Where’s Shakespeare When PR Needs Him (Or Christopher Marlowe)


Arthur Solomon, Public Relations Consultant

On August 16, the New York Times ran an article about Well Fargo continuing to charge customers overdraft fees for accounts that were closed.

A spokesman for the troubled bank, which has for several years been the subject of government investigations for unseemly practices, told the Times, in part, “Wells Fargo works hard to foster a culture that is centered on doing what is right for our customers and exhibiting high ethical standards and integrity.” 

Statements like the one above are from the public relations boiler plate statements hand book that was created many decades ago and should have been trashed, but still unfortunately survive. Two of the so-called “golden rules of PR” that has always bothered me are the clichéd, parrot-like statements issued after a PR crisis and statements by a corporate entity or individual with a PR crisis that lack any empathy. Like the one above.

Most corporate statements after a PR crisis read or sound as if they were written by individuals who have a master degree in Uncaring from Trump University. It’s as if they were instructed that any showing of empathy would create a bigger PR or legal problem for an entity or individual.

I plead guilty to not being a historian of how responses during PR crises affect the legal outcome of a situation. (Probably those who write them also can’t point to how expressing empathy is harmful to a client. Teacher says, student does, is most likely their rule, even if the belief was originated by a Homo erectus.) But I do know that both boiler plate statements or responses that seem as if the person is being water tortured before admitting responsibility is not good public relations.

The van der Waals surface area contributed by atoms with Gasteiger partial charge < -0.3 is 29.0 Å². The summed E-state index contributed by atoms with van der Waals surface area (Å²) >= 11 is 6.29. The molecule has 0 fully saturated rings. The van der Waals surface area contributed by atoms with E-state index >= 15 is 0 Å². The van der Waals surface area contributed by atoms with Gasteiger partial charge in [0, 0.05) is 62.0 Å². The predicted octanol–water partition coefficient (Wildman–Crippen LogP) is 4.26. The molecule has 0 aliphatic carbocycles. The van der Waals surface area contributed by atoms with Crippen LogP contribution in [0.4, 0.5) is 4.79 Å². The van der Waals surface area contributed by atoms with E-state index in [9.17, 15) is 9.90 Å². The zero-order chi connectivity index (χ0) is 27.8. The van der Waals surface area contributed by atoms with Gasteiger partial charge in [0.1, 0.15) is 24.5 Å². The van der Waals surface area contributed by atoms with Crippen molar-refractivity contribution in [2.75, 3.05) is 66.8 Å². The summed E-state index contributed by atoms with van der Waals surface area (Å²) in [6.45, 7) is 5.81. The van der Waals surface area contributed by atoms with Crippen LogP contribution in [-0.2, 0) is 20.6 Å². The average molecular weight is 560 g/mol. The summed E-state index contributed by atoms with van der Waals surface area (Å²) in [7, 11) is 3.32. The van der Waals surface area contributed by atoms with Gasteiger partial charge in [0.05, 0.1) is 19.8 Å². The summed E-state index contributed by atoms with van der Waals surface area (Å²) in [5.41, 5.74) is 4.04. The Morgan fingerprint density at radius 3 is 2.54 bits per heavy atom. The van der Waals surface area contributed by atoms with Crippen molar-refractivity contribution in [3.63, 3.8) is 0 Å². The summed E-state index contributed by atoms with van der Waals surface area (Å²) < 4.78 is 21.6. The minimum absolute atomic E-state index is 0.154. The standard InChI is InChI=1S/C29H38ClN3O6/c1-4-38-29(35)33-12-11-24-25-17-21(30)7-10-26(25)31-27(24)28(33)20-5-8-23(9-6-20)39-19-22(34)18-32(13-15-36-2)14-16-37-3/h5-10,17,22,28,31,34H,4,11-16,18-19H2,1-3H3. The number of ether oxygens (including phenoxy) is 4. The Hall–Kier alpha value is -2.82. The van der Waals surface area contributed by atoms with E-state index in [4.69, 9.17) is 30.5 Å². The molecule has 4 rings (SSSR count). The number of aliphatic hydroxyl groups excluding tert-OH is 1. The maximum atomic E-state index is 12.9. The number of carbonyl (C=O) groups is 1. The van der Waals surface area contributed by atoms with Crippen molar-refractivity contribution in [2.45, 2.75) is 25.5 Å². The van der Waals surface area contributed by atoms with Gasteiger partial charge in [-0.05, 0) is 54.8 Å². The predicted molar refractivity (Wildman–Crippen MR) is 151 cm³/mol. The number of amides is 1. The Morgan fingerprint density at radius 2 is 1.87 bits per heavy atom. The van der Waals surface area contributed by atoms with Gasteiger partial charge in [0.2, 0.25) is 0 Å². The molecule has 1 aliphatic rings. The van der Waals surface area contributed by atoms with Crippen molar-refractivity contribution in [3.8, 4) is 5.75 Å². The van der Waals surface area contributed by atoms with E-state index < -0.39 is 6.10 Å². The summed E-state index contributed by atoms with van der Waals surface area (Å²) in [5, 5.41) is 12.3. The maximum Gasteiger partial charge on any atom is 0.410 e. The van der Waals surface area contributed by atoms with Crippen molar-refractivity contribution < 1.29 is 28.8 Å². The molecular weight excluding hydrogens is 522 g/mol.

Below are a few examples of quotes issued during a PR crisis:

In its May 31 edition the New York Times ran a story about a young girl who was injured when she was hit by a foul line drive in a section of the seats that had no protective netting. 

The Times reported that Major League Baseball said, “Clubs have significantly expanded netting and their inventory of protected seats in recent years. With last night’s event in mind, we will continue our efforts on this important issue.” (If the seats are the inventory, are the spectators the product?)

“Boeing CEO Muilenburg Issues Statement on Ethiopian Airlines Flight 302 Accident Investigation.”

“First and foremost, our deepest sympathies are with the families and “Boeing continues to support the investigation, and is working with the authorities to evaluate new information as it becomes available. Safety is our highest priority as we design, build and support our airplanes. As part of our standard practice following any accident, we examine our aircraft design and operation, and when appropriate, institute product updates to further improve safety.  While investigators continue to work to establish definitive conclusions, Boeing is finalizing its development of a previously-announced software update and pilot training revision that will address the MCAS flight control law’s behavior in response to erroneous sensor inputs. We also continue to provide technical assistance at the request of and under the direction of the National Transportation Safety Board, the U.S. Accredited Representative working with Ethiopian investigators.